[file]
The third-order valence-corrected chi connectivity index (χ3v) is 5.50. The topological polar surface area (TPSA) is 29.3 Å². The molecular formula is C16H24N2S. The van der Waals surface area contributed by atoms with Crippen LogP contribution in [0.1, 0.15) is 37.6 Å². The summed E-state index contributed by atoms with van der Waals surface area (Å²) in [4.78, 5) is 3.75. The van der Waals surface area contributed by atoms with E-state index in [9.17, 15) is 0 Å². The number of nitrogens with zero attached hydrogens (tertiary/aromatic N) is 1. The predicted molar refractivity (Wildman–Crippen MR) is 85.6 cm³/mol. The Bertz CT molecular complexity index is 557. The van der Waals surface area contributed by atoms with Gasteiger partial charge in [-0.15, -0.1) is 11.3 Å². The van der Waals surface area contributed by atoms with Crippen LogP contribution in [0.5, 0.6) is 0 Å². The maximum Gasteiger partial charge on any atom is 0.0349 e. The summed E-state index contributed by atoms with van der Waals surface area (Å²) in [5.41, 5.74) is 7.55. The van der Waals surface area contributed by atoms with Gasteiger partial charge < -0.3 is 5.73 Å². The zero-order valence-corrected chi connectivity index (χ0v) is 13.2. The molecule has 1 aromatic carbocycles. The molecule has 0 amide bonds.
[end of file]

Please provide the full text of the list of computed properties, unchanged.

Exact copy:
The third-order valence-corrected chi connectivity index (χ3v) is 5.50. The topological polar surface area (TPSA) is 29.3 Å². The molecular formula is C16H24N2S. The van der Waals surface area contributed by atoms with Crippen LogP contribution in [0.1, 0.15) is 37.6 Å². The summed E-state index contributed by atoms with van der Waals surface area (Å²) in [4.78, 5) is 3.75. The van der Waals surface area contributed by atoms with E-state index in [9.17, 15) is 0 Å². The number of nitrogens with zero attached hydrogens (tertiary/aromatic N) is 1. The predicted molar refractivity (Wildman–Crippen MR) is 85.6 cm³/mol. The Bertz CT molecular complexity index is 557. The van der Waals surface area contributed by atoms with Gasteiger partial charge in [-0.15, -0.1) is 11.3 Å². The van der Waals surface area contributed by atoms with Crippen LogP contribution in [0.5, 0.6) is 0 Å². The maximum Gasteiger partial charge on any atom is 0.0349 e. The summed E-state index contributed by atoms with van der Waals surface area (Å²) in [5.41, 5.74) is 7.55. The van der Waals surface area contributed by atoms with Gasteiger partial charge < -0.3 is 5.73 Å². The zero-order valence-corrected chi connectivity index (χ0v) is 13.2. The molecule has 1 aromatic carbocycles. The molecule has 0 amide bonds.